- I know that teaching is a very rewarding profession. What memorable experiences do you have as a teacher and professor during your career?
My most memorable experiences are when my students taught me new things or forced me to be more rigorous in my thinking about old things. One occasion that I particularly remember was when I was teaching a freshman course in linguistics during the spring semester of 1985, my first year as an assistant professor at Georgetown University. I had recently finished my graduate studies and, as was the gospel at that time, I was convinced that generative linguistics and cognitive psychology offered an explanation for the speed of child language acquisition that earlier approaches to structural linguistics and behavioral psychology could not. One of the students questioned this on the basis of the lack of actual empirical evidence that I was providing. His observation didn’t change my mind on this issue, but it did force me to research for more empirical data to provide in future classroom presentations on this topic.
More recently, when I was teaching a course on sociolinguistics at San Jose State University, one of the students pointed out a dialect difference between northern and southern California that I had previously been unaware of: that in spoken English, numbered highways in much of southern California tend to be preceded by the whereas numbered highways in northern California are not. For example, in southern California, direction givers are likely to instruct a driver to “take the 101 to Ventura,” while in northern California, direction givers are likely to instruct a driver to “take 101 to San Jose.” Since we had just been discussing William Labov’s methodology for studying the occurrence of post-vocalic [r] among English speakers in New York City, as a class, we designed a quantitative study to identify the dialect boundary for the occurrence of the before numbered highways in California. Two of the students undertook pilot studies by using the telephone to ask respondents throughout California for directions to local franchises of a restaurant chain (this was before Google maps!). The requests for directions were made in such a way that the respondents had to include numbered highways in their responses. Based on over 200 such requests for directions, the students concluded that the boundary for the occurrence of the before numbered highways in California was roughly a diagonal line between the towns of San Luis Obispo and Bakersfield. We never published the results of this study, but I was impressed with the resourcefulness of my students and began to realize that I could learn just as much from my students as they could from me.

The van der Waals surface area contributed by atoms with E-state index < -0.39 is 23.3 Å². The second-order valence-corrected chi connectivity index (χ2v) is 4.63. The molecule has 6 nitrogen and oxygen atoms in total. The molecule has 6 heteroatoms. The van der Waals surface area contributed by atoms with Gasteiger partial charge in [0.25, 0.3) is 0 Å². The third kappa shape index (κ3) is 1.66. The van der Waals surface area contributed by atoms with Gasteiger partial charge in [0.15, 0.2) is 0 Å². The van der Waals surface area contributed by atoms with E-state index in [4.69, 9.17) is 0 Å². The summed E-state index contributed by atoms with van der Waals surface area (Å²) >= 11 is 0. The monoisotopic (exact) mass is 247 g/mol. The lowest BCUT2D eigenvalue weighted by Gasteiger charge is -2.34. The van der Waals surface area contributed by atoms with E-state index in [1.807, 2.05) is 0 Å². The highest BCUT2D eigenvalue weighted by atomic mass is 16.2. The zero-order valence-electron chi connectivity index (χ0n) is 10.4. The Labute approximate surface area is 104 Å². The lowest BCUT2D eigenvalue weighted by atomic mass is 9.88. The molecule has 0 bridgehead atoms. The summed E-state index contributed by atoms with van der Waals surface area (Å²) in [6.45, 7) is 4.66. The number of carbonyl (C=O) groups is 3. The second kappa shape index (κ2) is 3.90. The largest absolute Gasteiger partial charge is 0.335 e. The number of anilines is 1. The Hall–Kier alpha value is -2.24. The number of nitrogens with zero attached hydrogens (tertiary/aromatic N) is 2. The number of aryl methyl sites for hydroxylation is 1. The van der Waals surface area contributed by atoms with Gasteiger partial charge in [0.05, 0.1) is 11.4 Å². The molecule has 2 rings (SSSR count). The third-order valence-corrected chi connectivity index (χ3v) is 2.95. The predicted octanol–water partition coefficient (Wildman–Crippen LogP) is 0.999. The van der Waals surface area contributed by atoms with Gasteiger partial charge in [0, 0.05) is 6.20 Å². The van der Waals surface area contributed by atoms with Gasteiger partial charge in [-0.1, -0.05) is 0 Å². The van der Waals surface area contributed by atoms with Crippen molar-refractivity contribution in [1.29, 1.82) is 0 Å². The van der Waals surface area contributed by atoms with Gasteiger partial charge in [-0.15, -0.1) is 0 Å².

- Like me, you are now retired. I find that some people after they retire like to do things totally different from their lifetime work. Others like to continue their work into their retirement, but just cut back. In my case, I don’t really want to teach (somebody suggested that I could do volunteer teaching) anymore, but I am very happy that I have time now to read all the books and articles (like those you have written) that I never had time to read when I was teaching ESL and preparing lessons every day. But I am also spending time to travel a lot with my wife. How about you? Are you continuing your research and your participation in the field that you have spent the past 4 or 5 decades in? How do you spend your time to enjoy your retirement?
I’ve actually tried to continue my participation in the profession. I’ve recently written a book review on a volume analyzing English language policies in South, Southeast, and East Asia, and I look forward to writing more such reviews. I’ve also spent the past year helping to edit the first three volumes of The Collected Works of Braj B. Kachru, which will be published soon by Bloomsbury Press. I’ve continued teaching as a part-time volunteer reading tutor for Spanish-dominant elementary school students in Half Moon Bay, California, which I’ve found to be a great deal of fun and a totally refreshing change from higher education. Other volunteer activities, which I’ve found extremely rewarding, have been serving as the vice-president of Coastside Hope, the primary safety-net social services non-government organization on the San Mateo County coast, and working as a docent on one of the coastal trails just south of Half Moon Bay. Hiking and bicycling round out my days. So far, my wife and I have traveled to the Philippines, Thailand, Japan, and China, and we’re currently planning a trip to Spain. In sum, as is true of so many other retirees, I find that I’m actually busier and doing more things now than I did when I was working.
Jenkins, J. (2007) English as a Lingua Franca: Attitude and Identity. Oxford: Oxford University Press.
Kubota, R. (2012) The Politics of EIL: Toward border-crossing communication in and beyond English. In Matsuda, A. (Ed.) (2012) Principles and Practices of Teaching English as an International
Language. Buffalo: Multilingual Matters
Lowenberg, P. (2012) Assessing Proficiency in EIL. In Matsuda, A. (Ed.) (2012) Principles and Practices of Teaching English as an International Language. Buffalo: Multilingual Matters
Matsuda, A. (Ed.) (2012) Principles and Practices of Teaching English as an International Language. Buffalo: Multilingual Matters
Widdowson, H.D. The ownership of English. TESOL Quarterly. 28/2: 377-89